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After years of research and development, Synthetic Corks now perform nearly the same as the natural version with three good exceptions: they have no taint, they let in a bit more oxygen and they are very consistent in oxygen transmission. Their consistency is a major selling point to winemakers because the wine will have a predictable taste at various points in time. In fact, winemakers can tweak the oxidation rate of their wine by choosing from a range of synthetic corks with different rates of known oxygen transmission. Screwcaps are actually two parts: the metal cap and the liner inside the top of the cap that seals to the lip of the bottle. The liner is the critical part that controls the amount of oxygen getting into the wine. Back when screwcaps were only used on jug wine, there were just two types of liners available. But today multiple companies are jumping in to offer their take on what rate of oxygen transmission is best, as well as to replace the tin used in one of the traditional liners. The standard liners admit either a bit more or a bit less oxygen than good natural corks. Screwcaps, being manufactured, are also very consistent.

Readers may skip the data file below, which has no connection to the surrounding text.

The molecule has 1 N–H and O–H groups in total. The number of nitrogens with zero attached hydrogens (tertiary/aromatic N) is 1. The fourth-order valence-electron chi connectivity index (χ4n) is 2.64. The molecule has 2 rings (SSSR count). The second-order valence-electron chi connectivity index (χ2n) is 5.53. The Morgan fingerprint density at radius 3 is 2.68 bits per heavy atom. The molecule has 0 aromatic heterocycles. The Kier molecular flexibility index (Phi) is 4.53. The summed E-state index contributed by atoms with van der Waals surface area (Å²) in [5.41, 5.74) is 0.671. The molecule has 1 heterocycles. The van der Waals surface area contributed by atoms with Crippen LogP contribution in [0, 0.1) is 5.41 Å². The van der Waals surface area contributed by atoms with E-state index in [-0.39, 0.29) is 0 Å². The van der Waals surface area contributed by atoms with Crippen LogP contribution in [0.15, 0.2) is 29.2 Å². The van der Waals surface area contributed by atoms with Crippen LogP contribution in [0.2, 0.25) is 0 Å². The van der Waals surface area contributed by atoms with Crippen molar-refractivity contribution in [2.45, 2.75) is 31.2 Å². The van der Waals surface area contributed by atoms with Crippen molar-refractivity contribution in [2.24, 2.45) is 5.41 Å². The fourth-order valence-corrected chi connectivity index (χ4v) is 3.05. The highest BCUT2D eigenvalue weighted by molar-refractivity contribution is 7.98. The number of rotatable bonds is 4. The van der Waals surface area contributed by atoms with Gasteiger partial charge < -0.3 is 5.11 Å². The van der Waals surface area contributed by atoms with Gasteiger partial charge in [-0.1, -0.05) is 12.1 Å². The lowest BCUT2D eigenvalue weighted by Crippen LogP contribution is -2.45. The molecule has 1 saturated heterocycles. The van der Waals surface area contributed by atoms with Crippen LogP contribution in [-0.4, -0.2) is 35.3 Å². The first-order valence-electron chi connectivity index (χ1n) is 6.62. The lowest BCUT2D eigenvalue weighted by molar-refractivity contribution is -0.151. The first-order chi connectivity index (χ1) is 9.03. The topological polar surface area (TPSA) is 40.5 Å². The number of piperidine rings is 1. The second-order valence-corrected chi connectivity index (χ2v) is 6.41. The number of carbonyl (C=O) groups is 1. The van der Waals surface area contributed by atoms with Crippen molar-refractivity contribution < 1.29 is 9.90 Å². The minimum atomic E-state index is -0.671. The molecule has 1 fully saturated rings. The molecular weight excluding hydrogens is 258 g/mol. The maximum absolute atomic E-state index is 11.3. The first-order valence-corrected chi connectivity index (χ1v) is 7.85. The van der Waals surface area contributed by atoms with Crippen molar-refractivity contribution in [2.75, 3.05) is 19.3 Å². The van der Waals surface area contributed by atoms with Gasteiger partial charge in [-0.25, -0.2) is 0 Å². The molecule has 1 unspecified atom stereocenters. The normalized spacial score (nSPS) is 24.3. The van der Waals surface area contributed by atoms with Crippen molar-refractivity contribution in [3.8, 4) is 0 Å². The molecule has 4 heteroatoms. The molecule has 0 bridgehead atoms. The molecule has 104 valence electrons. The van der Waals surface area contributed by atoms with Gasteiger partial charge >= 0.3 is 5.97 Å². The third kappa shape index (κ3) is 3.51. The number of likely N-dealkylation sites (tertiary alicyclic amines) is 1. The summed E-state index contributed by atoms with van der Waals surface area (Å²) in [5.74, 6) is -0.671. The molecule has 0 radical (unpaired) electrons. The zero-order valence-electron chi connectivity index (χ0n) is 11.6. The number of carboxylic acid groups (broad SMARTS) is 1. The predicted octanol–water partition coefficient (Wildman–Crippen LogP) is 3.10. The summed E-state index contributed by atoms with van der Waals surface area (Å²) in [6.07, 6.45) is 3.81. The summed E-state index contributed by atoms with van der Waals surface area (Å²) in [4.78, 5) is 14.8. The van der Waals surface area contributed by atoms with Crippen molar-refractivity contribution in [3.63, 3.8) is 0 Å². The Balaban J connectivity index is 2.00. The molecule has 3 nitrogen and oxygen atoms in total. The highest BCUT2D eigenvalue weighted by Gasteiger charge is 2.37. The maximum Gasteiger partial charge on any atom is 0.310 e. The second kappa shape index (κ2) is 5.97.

Plastic Corks | Image Source: Winefolly

Screw Cap | Image Source: blog.foodnetwork.com

Is there an optimum wine closure?

The Performance of manufactured closures, made with 21st-century technology, is excellent. Generally, they approximate our expectations, based on over two centuries of experience aging with natural cork closures. For the regular wine, you might purchase for dinner this weekend or to keep for a year or two, any of these closures are perfectly good, while the manufactured closures avoid taint. In fact, your choice is more a matter of preference for opening the bottle. Do you want the convenience of twisting off the cap, or do you want the ceremony of removing the cork?
For long aging however, the only closure with an adequately long track record is natural cork. So to be safe, that is the closure to choose. Once we have solid long-term evaluations of synthetics and screw caps, it will be possible to judge their suitability for extended aging, such as more than ten years.

Over centuries, winemakers have consistently taken advantage of new technology to improve their product, from oak barrels to bottles to modern crushing and pressing equipment and micro-oxygenation. While manufactured closures have some key advantages, it is proving difficult to displace natural cork due to its centuries-old tradition, albeit with a few problems, and its connection to the natural environment.

 

Thank You!

Source:

  • “A Chemist Explains Why Corks Matter When Storing Wine” in Winefolly.com.
  • “Why Cork Is the Most Amazing Material in the World to Keep Your Wine Tasty”  by Rachel Swaby in Gizmodo.com.
  • “To Cork or Not to Cork: The Wine Industry’s Battle over the Bottleneck” in knowledge.wharton.upenn.edu.
  • “Wine Corks Everything You Need to Know About Wine Corks” in thewinecellarinsider.com.
  • “What is Cork and why is it used to close wine bottles?” by Laura Burgess in vinepair.com.